Weighting EPA improves the predictive quality of the model and exceeds the R^2 of Point Margin. In addition, Weighted EPA’s out of sample R^2 for Point Margin in the second half of a season is higher than DVOA, which (for right or wrong) is often used as a benchmark measuring team performance:
Even without controlling for strength of schedule, homefield, or any pre-season priors, Weighted EPA ‘s R^2 is 0.270 vs 0.263 for DVOA, which includes all of the aforementioned data points.
Conclusions and Modified EPA
Weighting works because EPA is unaware of leverage and randomness. While correcting for these events improves EPA’s predictive quality, it does so in a way that is susceptible to overfitting. Finding weights that maximize R^2 in this data set won’t necessarily maximize R^2 over future data sets, which is the only R^2 that matters. A better way to attack the problem would be to change EPA itself.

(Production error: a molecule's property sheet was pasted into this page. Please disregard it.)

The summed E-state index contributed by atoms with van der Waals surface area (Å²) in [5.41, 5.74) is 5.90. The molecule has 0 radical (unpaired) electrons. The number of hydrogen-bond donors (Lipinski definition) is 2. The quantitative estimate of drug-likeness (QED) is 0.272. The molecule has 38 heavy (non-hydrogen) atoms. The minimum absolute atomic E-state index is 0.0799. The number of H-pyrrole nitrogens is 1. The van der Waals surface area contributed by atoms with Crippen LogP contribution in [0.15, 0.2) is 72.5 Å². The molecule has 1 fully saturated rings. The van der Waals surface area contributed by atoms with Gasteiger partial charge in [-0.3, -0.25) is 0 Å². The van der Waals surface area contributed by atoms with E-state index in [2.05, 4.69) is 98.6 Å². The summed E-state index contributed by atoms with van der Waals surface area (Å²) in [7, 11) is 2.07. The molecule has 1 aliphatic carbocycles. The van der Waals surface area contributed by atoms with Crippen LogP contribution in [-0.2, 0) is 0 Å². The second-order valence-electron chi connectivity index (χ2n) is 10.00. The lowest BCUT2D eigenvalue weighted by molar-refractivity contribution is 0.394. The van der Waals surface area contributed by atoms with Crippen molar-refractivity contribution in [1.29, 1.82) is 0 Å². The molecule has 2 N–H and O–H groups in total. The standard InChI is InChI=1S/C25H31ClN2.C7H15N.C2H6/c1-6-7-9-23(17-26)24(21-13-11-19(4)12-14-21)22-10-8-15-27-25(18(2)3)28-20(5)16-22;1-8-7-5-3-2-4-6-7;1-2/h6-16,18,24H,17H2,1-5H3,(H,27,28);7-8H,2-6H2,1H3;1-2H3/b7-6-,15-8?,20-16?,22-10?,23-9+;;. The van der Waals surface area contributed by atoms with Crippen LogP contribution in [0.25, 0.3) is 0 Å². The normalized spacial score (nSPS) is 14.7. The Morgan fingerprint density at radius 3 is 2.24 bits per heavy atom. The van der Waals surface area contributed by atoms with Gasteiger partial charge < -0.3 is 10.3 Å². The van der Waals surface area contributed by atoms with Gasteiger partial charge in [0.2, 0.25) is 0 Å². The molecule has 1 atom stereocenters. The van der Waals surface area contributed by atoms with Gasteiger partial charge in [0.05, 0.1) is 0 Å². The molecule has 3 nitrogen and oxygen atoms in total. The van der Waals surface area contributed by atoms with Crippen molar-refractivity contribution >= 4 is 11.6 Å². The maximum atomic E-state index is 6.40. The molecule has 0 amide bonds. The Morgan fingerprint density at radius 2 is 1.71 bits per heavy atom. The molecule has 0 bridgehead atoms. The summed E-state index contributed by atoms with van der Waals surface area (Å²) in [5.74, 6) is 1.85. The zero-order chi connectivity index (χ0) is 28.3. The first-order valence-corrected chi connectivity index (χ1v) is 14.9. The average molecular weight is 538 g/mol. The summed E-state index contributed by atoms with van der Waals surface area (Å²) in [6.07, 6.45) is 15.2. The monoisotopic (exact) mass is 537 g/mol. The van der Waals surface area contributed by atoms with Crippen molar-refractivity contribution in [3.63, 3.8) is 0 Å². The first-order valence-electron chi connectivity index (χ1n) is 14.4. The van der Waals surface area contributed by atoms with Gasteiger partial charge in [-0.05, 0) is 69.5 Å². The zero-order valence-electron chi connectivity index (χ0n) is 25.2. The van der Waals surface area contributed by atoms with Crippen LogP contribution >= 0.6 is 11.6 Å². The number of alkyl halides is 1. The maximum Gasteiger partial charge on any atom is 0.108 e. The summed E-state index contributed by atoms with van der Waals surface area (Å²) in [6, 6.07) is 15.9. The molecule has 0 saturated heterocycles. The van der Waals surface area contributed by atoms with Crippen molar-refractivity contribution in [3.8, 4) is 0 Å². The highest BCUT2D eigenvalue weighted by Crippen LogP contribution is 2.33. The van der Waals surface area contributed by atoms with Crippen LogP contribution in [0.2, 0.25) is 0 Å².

EPA measures the expected value generated by an individual play, but ignores the likelihood that a play will unfold the way that it did. A tipped pass that falls harmlessly incomplete may often instead result in a costly interception. EPA would become more representative of performance if it captured these probabilities.
The future of this project will use the degree to which a play type can change R^2 as a signal that the EPA model for those play types could be modified to improve EPA’s measurement of performance. For instance, this diagram details how a fumble’s EPA could be modified:
In addition to building a more accurate EPA, this project will seek to incorporate EPA into models that include home field advantage, strength of schedule, preseason prior, etc, to build a more robust power ranking system that can predict individual plays.
For links to the scripts used or questions in general, feel free to contact me on twitter @greerreNFL